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The Next Fed Chair, Pelosi Slams ‘Reprehensible’ Weiner, and More

Tracy Bloom
Assistant Editor
Tracy Bloom left broadcast news to study at USC's Annenberg School for Communication and Journalism. There she eventually became deputy editor of Neon Tommy, the most-trafficked online-only college website in…
Tracy Bloom

The Nays Have It:

Late Wednesday night, the House voted down Republican Congressman Justin Amash’s amendment that would have forced the National Security Agency to selectively target whom it collects data from (rather than allow it to spy on everyone). The measure was defeated by a 217-205 tally that was not along party lines. In publishing the full roll call, Tech Dirt noted that there were some “strange bedfellows voting in favor of NSA spying.” For example, House Speaker John Boehner and House Minority Leader Nancy Pelosi both supported allowing the NSA to continue its snooping. Another bizarre vote, Tech Dirt pointed out, was that of Rep. Chris Van Hollen, a Democrat who in the past has complained about the Patriot Act because it “was too broad, didn’t have safeguards and might be used against innocent Americans.” As the website observed, Amash’s “amendment would have stopped exactly what he complained about.” (Read more)

Summers vs. Yellen: The Washington Post’s Ezra Klein reports that President Obama wants to tap Larry Summers, his former director of the White House’s economic council, to replace outgoing Federal Reserve Chairman Ben Bernanke. However, the administration is still reportedly weighing other options, including Janet Yellen, the Fed’s current vice chair. “Yellen and Summers are … both committed to implementing Dodd-Frank — as much as the left mistrusts Summers on financial regulation for his actions in the 1990s, the White House believes that he, like many others, is strongly committed to regulating Wall Street now. They see a lot of the opposition to Summers is based on bad or outdated information,” Klein writes. “But they’re not unaware that Summers is a polarizing choice. So some of what’s happening right now, I think, is that they’re figuring out whether opposition to Summers is soft or hard.” (Read more)

Weinergate Déjà Vu: The latest sexting scandal Anthony Weiner is embroiled in appears to be getting worse by the day. The former congressman who resigned in disgrace two years ago after admitting to sending lewd messages to multiple women says that the number of females he engaged in online sexual exchanges with after his resignation could be as many as three. After hemming and hawing when asked to disclose how many women he had sexted with in total, Weiner finally put the number between six and 10. “It’s not dozens and dozens. … But I can’t tell you absolutely what someone else is going to consider inappropriate or not.” Weiner, currently running for New York City mayor, tried to change the subject in his campaign Thursday by volunteering at a soup kitchen. Obviously that approach didn’t work. (Read more)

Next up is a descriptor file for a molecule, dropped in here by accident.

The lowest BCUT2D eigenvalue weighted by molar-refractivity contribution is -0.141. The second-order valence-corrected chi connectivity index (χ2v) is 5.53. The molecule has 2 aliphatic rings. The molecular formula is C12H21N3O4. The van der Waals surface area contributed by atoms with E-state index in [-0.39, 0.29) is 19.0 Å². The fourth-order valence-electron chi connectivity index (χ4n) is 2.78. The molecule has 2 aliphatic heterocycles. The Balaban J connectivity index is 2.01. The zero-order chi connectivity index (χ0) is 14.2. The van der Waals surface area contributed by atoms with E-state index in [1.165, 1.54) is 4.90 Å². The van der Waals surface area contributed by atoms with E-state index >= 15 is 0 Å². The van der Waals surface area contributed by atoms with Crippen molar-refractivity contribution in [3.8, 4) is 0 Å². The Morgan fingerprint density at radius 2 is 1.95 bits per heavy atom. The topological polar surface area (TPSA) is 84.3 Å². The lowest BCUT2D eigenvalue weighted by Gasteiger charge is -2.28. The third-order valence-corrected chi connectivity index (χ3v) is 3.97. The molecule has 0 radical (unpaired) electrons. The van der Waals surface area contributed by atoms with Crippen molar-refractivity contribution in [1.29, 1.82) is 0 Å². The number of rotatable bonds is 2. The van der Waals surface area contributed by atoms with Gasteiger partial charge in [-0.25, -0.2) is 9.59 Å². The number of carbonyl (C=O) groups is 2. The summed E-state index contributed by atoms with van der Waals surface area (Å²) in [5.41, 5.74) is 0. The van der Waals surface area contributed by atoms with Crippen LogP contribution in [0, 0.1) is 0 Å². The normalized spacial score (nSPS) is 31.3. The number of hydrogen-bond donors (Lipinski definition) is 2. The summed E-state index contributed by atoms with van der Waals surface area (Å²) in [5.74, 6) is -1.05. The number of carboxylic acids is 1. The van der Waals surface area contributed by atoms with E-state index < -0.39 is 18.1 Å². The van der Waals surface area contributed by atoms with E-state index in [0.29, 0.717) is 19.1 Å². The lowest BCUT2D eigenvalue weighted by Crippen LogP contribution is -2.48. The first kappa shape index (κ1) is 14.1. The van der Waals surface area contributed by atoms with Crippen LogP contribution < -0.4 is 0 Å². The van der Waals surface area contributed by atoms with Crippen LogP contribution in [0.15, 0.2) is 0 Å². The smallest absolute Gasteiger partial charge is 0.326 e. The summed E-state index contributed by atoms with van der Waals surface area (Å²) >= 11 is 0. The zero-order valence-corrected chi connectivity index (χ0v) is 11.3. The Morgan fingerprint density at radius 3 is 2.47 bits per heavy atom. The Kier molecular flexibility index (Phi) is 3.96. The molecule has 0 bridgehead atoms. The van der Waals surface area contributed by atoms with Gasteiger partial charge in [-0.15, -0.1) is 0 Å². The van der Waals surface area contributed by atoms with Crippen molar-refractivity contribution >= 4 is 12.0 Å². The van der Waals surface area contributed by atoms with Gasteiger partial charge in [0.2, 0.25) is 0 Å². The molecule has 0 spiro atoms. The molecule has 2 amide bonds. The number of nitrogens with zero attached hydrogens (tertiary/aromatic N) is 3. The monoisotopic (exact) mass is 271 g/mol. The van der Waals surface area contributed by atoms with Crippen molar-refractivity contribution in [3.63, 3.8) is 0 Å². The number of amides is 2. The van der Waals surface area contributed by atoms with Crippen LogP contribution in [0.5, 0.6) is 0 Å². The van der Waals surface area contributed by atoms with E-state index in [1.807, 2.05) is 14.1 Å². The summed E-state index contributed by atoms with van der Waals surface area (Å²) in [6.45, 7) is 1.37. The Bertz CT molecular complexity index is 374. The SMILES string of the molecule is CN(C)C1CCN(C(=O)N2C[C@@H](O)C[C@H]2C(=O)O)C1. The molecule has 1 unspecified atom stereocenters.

Men Behaving Badly: During a news conference Thursday, House Minority Leader Nancy Pelosi denounced Weiner and another Democrat currently embroiled in a sex scandal, San Diego Mayor Bob Filner, calling them out for their “reprehensible” actions, which she labeled “disrespectful of women.” Filner, who like Weiner served in the House while Pelosi was speaker, is accused of sexually harassing several women. “What’s really stunning about it is they don’t even realize it. They don’t have a clue,” Pelosi said before admonishing both men to “get a clue.” She added, “If they need therapy, do it in private.” Pelosi is the latest in a string of Democrats to express disgust over Weiner’s latest sexting scandal, but she stopped short of calling on him to drop out of the New York City mayoral race. (Read more)

Audio of the Day: Sen. Richard Burr, R-N.C., called out lawmakers from his own party Thursday, telling reporters that the threat from some congressional Republicans to shut down the government to prevent Obamacare from being fully implemented is “the dumbest idea” he’s ever heard. “I was around in ’95,” Burr said. “I think some of these guys need to understand, you shut down the federal government, you better have a specific reason to do it that’s achievable. Defunding the Affordable Care Act is not achievable through shutting down the federal government.”

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